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Are your flax fields looking taxed?

Sherri Roberts PAg Crops Extension Specialist, Weyburn

Are your normally dense, well-seeded flax fields showing gaps in the rows and large open spots within the field? It may not be due to the spotty emergence issues that we have been seeing in other crops this year.

Roots of flax plants
Roots of recently affected plants show red to brown
lesions, and may later turn dark and shrivel.

As one drives around the province this year, you may notice that there are many flax fields showing signs of poor emergence and possible improper planting techniques. Is this really the cause? Closer examination of the fields, including lab analysis of the affected plants, is revealing Rhizoctonia solani has attacked many of these fields.

R. solani is a plant disease that causes fungus with a host range comprised of more than 165 different host plants, including various weed species. R. solani survives as a composite of strains that differ in host range and disease-causing ability. Strains attacking sugar beets and legumes such as alfalfa and field peas also attack flax. R. solani attacks flax at an early stage of development, destroying the root and causing thinning or, in severe infection, death of seedlings. It also causes root rot symptoms, which appear in plants after the flowering stage.

According to the Flax Council of Canada, seedlings with inadequate vigour tend to be negatively affected by the previous season's growing and harvest conditions, as well as by soil pathogens. Seedlings produced from damaged seed may germinate very slowly and may also have injured root tips, broken or cracked cotyledons, split hypocotyls, twin radicles, radicles trapped inside the seed coat and roots that are blunt, broken, long and spindly, or gnarled and distorted. To reduce the risk of R. solani infection, have your seed vigour tested.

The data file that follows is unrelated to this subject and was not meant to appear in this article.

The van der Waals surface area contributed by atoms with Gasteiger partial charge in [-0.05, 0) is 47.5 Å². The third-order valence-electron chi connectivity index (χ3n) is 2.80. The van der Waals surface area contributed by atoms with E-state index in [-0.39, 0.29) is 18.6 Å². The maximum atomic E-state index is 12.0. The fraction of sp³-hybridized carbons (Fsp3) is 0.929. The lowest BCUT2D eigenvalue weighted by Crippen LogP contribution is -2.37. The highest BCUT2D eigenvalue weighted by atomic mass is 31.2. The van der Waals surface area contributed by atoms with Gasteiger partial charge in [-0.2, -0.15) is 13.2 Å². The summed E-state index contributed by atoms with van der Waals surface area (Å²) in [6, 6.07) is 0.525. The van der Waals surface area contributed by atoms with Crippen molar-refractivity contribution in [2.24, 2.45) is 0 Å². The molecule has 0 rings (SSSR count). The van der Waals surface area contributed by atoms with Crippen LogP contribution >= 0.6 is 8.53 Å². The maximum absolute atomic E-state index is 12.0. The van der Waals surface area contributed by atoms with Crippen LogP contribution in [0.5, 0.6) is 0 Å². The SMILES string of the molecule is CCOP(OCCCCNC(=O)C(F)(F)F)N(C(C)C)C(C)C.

Affects of R. solani on flax field
The damping-off action of R. solani on flax seedlings 
causes a thinning out of the stand and can result in large 
patches in the field with little or no flax plants in them.

Improper seed handling can increase a flax crop's susceptibility to R. solani infection. The flax seed coat is fragile and can be damaged mechanically when flax is threshed at excessively high cylinder speed, low concave clearance, combined when seed is too dry, or from a combination thereof. Large-seeded varieties may be more prone to cracking than small-seeded varieties. Proper combine adjustment at harvest can reduce this factor. Yellow-seeded varieties are more prone to cracking, which renders them more susceptible to seedling blight and root rot than brown-seeded varieties. Differences in susceptibility of flax cultivars has been seen in studies conducted in Egypt.

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